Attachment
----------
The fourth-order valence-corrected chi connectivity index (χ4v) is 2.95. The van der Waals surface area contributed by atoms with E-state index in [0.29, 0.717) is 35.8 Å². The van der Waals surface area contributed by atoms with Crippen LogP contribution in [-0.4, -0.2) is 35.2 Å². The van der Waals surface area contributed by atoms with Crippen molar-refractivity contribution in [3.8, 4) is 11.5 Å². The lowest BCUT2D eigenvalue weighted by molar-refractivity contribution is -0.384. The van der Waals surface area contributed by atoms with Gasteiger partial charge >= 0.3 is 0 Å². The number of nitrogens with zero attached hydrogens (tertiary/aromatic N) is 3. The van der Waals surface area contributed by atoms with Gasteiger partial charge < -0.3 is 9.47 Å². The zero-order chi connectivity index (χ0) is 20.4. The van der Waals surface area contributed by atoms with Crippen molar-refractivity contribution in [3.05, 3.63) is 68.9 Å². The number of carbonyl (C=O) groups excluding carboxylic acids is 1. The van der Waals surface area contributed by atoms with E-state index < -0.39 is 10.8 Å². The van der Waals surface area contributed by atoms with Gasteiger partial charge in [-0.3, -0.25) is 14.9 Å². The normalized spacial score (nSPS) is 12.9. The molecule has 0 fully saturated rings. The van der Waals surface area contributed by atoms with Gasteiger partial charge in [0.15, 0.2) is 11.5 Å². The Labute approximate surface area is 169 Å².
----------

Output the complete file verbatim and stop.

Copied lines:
The fourth-order valence-corrected chi connectivity index (χ4v) is 2.95. The van der Waals surface area contributed by atoms with E-state index in [0.29, 0.717) is 35.8 Å². The van der Waals surface area contributed by atoms with Crippen LogP contribution in [-0.4, -0.2) is 35.2 Å². The van der Waals surface area contributed by atoms with Crippen molar-refractivity contribution in [3.8, 4) is 11.5 Å². The lowest BCUT2D eigenvalue weighted by molar-refractivity contribution is -0.384. The van der Waals surface area contributed by atoms with Gasteiger partial charge >= 0.3 is 0 Å². The number of nitrogens with zero attached hydrogens (tertiary/aromatic N) is 3. The van der Waals surface area contributed by atoms with Gasteiger partial charge < -0.3 is 9.47 Å². The zero-order chi connectivity index (χ0) is 20.4. The van der Waals surface area contributed by atoms with Crippen molar-refractivity contribution in [3.05, 3.63) is 68.9 Å². The number of carbonyl (C=O) groups excluding carboxylic acids is 1. The van der Waals surface area contributed by atoms with E-state index < -0.39 is 10.8 Å². The van der Waals surface area contributed by atoms with Gasteiger partial charge in [-0.3, -0.25) is 14.9 Å². The normalized spacial score (nSPS) is 12.9. The molecule has 0 fully saturated rings. The van der Waals surface area contributed by atoms with Gasteiger partial charge in [0.15, 0.2) is 11.5 Å². The Labute approximate surface area is 169 Å².